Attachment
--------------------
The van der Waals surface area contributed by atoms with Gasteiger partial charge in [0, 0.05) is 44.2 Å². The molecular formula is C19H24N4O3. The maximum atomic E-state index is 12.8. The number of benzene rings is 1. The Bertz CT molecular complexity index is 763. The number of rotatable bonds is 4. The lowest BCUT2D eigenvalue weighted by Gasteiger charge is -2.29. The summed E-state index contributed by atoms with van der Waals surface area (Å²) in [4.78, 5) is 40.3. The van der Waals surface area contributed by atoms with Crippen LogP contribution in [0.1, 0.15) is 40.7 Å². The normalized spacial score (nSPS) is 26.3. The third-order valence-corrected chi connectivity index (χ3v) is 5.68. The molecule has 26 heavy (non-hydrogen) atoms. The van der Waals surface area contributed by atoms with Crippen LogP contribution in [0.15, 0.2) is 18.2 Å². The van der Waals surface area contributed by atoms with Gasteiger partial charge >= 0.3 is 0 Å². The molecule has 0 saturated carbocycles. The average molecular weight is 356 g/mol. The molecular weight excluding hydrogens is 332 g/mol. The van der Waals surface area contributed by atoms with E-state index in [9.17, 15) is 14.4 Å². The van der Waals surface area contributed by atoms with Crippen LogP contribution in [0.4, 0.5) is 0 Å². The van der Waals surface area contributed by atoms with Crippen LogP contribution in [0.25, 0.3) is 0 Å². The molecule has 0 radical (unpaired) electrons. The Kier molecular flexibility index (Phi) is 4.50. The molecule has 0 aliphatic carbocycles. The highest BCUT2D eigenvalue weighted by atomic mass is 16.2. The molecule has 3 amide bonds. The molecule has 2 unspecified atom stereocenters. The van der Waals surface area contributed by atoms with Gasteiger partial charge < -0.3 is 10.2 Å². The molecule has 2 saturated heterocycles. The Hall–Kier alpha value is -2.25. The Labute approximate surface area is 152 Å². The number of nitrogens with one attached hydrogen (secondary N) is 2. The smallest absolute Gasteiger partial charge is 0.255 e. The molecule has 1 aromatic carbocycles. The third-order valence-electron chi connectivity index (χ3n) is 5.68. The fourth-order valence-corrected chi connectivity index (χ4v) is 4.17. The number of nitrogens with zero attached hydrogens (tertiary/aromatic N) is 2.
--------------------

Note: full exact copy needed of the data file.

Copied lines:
The van der Waals surface area contributed by atoms with Gasteiger partial charge in [0, 0.05) is 44.2 Å². The molecular formula is C19H24N4O3. The maximum atomic E-state index is 12.8. The number of benzene rings is 1. The Bertz CT molecular complexity index is 763. The number of rotatable bonds is 4. The lowest BCUT2D eigenvalue weighted by Gasteiger charge is -2.29. The summed E-state index contributed by atoms with van der Waals surface area (Å²) in [4.78, 5) is 40.3. The van der Waals surface area contributed by atoms with Crippen LogP contribution in [0.1, 0.15) is 40.7 Å². The normalized spacial score (nSPS) is 26.3. The third-order valence-corrected chi connectivity index (χ3v) is 5.68. The molecule has 26 heavy (non-hydrogen) atoms. The van der Waals surface area contributed by atoms with Crippen LogP contribution in [0.15, 0.2) is 18.2 Å². The van der Waals surface area contributed by atoms with Gasteiger partial charge >= 0.3 is 0 Å². The molecule has 0 saturated carbocycles. The average molecular weight is 356 g/mol. The molecular weight excluding hydrogens is 332 g/mol. The van der Waals surface area contributed by atoms with E-state index in [9.17, 15) is 14.4 Å². The van der Waals surface area contributed by atoms with Crippen LogP contribution in [0.4, 0.5) is 0 Å². The van der Waals surface area contributed by atoms with Crippen LogP contribution in [0.25, 0.3) is 0 Å². The molecule has 0 radical (unpaired) electrons. The Kier molecular flexibility index (Phi) is 4.50. The molecule has 0 aliphatic carbocycles. The highest BCUT2D eigenvalue weighted by atomic mass is 16.2. The molecule has 3 amide bonds. The molecule has 2 unspecified atom stereocenters. The van der Waals surface area contributed by atoms with Gasteiger partial charge < -0.3 is 10.2 Å². The molecule has 2 saturated heterocycles. The Hall–Kier alpha value is -2.25. The Labute approximate surface area is 152 Å². The number of nitrogens with one attached hydrogen (secondary N) is 2. The smallest absolute Gasteiger partial charge is 0.255 e. The molecule has 1 aromatic carbocycles. The third-order valence-electron chi connectivity index (χ3n) is 5.68. The fourth-order valence-corrected chi connectivity index (χ4v) is 4.17. The number of nitrogens with zero attached hydrogens (tertiary/aromatic N) is 2.